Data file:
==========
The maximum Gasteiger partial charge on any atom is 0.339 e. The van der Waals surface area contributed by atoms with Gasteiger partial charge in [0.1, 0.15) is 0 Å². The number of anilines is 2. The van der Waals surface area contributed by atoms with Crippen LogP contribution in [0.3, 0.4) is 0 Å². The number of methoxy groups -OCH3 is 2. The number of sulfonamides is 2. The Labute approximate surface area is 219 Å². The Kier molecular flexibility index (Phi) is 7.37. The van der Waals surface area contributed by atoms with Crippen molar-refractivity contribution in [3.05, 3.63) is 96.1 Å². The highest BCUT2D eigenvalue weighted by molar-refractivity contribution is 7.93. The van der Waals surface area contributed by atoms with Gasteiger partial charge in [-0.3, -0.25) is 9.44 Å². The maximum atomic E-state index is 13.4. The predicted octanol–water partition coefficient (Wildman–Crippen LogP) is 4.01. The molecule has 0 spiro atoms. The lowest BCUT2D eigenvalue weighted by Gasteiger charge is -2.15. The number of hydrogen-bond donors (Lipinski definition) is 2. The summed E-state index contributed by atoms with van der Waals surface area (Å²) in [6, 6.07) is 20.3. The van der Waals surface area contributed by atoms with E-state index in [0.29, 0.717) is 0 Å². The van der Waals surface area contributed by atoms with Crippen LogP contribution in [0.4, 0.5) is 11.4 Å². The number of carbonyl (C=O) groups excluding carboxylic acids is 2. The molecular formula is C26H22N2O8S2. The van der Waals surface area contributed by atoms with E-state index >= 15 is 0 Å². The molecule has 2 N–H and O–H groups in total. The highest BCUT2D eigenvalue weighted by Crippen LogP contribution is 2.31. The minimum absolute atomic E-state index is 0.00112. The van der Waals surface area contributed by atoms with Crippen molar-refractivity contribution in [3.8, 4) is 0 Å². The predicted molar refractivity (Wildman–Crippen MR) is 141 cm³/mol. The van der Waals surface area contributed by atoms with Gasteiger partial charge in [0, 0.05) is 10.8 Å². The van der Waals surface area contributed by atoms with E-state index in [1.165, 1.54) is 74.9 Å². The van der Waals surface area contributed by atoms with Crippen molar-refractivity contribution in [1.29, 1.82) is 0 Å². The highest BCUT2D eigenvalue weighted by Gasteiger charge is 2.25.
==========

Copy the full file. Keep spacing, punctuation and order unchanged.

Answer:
The maximum Gasteiger partial charge on any atom is 0.339 e. The van der Waals surface area contributed by atoms with Gasteiger partial charge in [0.1, 0.15) is 0 Å². The number of anilines is 2. The van der Waals surface area contributed by atoms with Crippen LogP contribution in [0.3, 0.4) is 0 Å². The number of methoxy groups -OCH3 is 2. The number of sulfonamides is 2. The Labute approximate surface area is 219 Å². The Kier molecular flexibility index (Phi) is 7.37. The van der Waals surface area contributed by atoms with Crippen molar-refractivity contribution in [3.05, 3.63) is 96.1 Å². The highest BCUT2D eigenvalue weighted by molar-refractivity contribution is 7.93. The van der Waals surface area contributed by atoms with Gasteiger partial charge in [-0.3, -0.25) is 9.44 Å². The maximum atomic E-state index is 13.4. The predicted octanol–water partition coefficient (Wildman–Crippen LogP) is 4.01. The molecule has 0 spiro atoms. The lowest BCUT2D eigenvalue weighted by Gasteiger charge is -2.15. The number of hydrogen-bond donors (Lipinski definition) is 2. The summed E-state index contributed by atoms with van der Waals surface area (Å²) in [6, 6.07) is 20.3. The van der Waals surface area contributed by atoms with E-state index in [0.29, 0.717) is 0 Å². The van der Waals surface area contributed by atoms with Crippen LogP contribution in [0.4, 0.5) is 11.4 Å². The number of carbonyl (C=O) groups excluding carboxylic acids is 2. The molecular formula is C26H22N2O8S2. The van der Waals surface area contributed by atoms with E-state index >= 15 is 0 Å². The molecule has 2 N–H and O–H groups in total. The highest BCUT2D eigenvalue weighted by Crippen LogP contribution is 2.31. The minimum absolute atomic E-state index is 0.00112. The van der Waals surface area contributed by atoms with Crippen molar-refractivity contribution in [3.8, 4) is 0 Å². The predicted molar refractivity (Wildman–Crippen MR) is 141 cm³/mol. The van der Waals surface area contributed by atoms with Gasteiger partial charge in [0, 0.05) is 10.8 Å². The van der Waals surface area contributed by atoms with E-state index in [1.165, 1.54) is 74.9 Å². The van der Waals surface area contributed by atoms with Crippen molar-refractivity contribution in [1.29, 1.82) is 0 Å². The highest BCUT2D eigenvalue weighted by Gasteiger charge is 2.25.